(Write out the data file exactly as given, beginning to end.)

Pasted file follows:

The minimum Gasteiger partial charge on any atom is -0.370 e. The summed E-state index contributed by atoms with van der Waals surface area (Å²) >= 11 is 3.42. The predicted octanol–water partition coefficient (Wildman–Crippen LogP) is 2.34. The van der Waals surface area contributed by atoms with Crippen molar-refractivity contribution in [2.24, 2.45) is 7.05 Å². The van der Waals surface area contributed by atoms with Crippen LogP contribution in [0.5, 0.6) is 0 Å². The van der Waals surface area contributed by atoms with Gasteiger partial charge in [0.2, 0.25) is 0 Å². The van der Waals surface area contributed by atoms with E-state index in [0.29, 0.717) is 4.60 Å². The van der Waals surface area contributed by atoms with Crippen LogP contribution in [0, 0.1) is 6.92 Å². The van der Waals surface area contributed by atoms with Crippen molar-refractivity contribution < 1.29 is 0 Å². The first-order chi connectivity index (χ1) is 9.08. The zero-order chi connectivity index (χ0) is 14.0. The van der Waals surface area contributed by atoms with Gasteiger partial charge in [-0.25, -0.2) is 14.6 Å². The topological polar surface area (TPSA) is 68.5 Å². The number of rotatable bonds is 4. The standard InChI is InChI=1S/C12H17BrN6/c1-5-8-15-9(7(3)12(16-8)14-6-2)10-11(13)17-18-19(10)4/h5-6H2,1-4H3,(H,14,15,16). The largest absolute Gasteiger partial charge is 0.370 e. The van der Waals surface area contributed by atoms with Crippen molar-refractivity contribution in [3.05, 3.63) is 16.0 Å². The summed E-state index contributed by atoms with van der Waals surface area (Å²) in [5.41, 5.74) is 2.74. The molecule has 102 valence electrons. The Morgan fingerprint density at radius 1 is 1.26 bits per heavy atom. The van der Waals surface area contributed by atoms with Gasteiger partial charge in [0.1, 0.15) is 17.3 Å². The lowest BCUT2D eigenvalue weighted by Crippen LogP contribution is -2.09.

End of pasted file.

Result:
The minimum Gasteiger partial charge on any atom is -0.370 e. The summed E-state index contributed by atoms with van der Waals surface area (Å²) >= 11 is 3.42. The predicted octanol–water partition coefficient (Wildman–Crippen LogP) is 2.34. The van der Waals surface area contributed by atoms with Crippen molar-refractivity contribution in [2.24, 2.45) is 7.05 Å². The van der Waals surface area contributed by atoms with Crippen LogP contribution in [0.5, 0.6) is 0 Å². The van der Waals surface area contributed by atoms with Gasteiger partial charge in [0.2, 0.25) is 0 Å². The van der Waals surface area contributed by atoms with E-state index in [0.29, 0.717) is 4.60 Å². The van der Waals surface area contributed by atoms with Crippen LogP contribution in [0, 0.1) is 6.92 Å². The van der Waals surface area contributed by atoms with Crippen molar-refractivity contribution < 1.29 is 0 Å². The first-order chi connectivity index (χ1) is 9.08. The zero-order chi connectivity index (χ0) is 14.0. The van der Waals surface area contributed by atoms with Gasteiger partial charge in [-0.25, -0.2) is 14.6 Å². The topological polar surface area (TPSA) is 68.5 Å². The number of rotatable bonds is 4. The standard InChI is InChI=1S/C12H17BrN6/c1-5-8-15-9(7(3)12(16-8)14-6-2)10-11(13)17-18-19(10)4/h5-6H2,1-4H3,(H,14,15,16). The largest absolute Gasteiger partial charge is 0.370 e. The van der Waals surface area contributed by atoms with Crippen molar-refractivity contribution in [3.05, 3.63) is 16.0 Å². The summed E-state index contributed by atoms with van der Waals surface area (Å²) in [5.41, 5.74) is 2.74. The molecule has 102 valence electrons. The Morgan fingerprint density at radius 1 is 1.26 bits per heavy atom. The van der Waals surface area contributed by atoms with Gasteiger partial charge in [0.1, 0.15) is 17.3 Å². The lowest BCUT2D eigenvalue weighted by Crippen LogP contribution is -2.09.